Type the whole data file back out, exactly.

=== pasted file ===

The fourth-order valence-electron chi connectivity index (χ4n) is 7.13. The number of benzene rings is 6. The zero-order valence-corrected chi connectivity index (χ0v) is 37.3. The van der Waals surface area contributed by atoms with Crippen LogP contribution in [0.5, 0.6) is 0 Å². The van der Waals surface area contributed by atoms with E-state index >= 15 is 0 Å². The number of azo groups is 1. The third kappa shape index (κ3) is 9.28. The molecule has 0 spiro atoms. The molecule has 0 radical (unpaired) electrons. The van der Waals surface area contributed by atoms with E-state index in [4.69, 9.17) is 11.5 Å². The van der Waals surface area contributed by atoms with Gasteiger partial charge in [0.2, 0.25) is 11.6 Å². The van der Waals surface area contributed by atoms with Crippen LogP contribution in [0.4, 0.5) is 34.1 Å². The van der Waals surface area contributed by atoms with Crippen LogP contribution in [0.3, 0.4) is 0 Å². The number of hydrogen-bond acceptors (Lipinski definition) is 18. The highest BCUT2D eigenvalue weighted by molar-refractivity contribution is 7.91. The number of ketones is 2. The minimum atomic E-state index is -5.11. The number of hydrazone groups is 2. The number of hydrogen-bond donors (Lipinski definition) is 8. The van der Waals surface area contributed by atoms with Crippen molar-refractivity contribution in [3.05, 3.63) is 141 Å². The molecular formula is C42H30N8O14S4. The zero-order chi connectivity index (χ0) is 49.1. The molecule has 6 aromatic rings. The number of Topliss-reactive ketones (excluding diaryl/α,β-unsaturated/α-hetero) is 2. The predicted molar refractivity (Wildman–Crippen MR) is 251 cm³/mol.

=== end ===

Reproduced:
The fourth-order valence-electron chi connectivity index (χ4n) is 7.13. The number of benzene rings is 6. The zero-order valence-corrected chi connectivity index (χ0v) is 37.3. The van der Waals surface area contributed by atoms with Crippen LogP contribution in [0.5, 0.6) is 0 Å². The van der Waals surface area contributed by atoms with E-state index >= 15 is 0 Å². The number of azo groups is 1. The third kappa shape index (κ3) is 9.28. The molecule has 0 spiro atoms. The molecule has 0 radical (unpaired) electrons. The van der Waals surface area contributed by atoms with E-state index in [4.69, 9.17) is 11.5 Å². The van der Waals surface area contributed by atoms with Gasteiger partial charge in [0.2, 0.25) is 11.6 Å². The van der Waals surface area contributed by atoms with Crippen LogP contribution in [0.4, 0.5) is 34.1 Å². The van der Waals surface area contributed by atoms with Crippen LogP contribution in [0.3, 0.4) is 0 Å². The number of hydrogen-bond acceptors (Lipinski definition) is 18. The highest BCUT2D eigenvalue weighted by molar-refractivity contribution is 7.91. The number of ketones is 2. The minimum atomic E-state index is -5.11. The number of hydrazone groups is 2. The number of hydrogen-bond donors (Lipinski definition) is 8. The van der Waals surface area contributed by atoms with Crippen molar-refractivity contribution in [3.05, 3.63) is 141 Å². The molecular formula is C42H30N8O14S4. The zero-order chi connectivity index (χ0) is 49.1. The molecule has 6 aromatic rings. The number of Topliss-reactive ketones (excluding diaryl/α,β-unsaturated/α-hetero) is 2. The predicted molar refractivity (Wildman–Crippen MR) is 251 cm³/mol.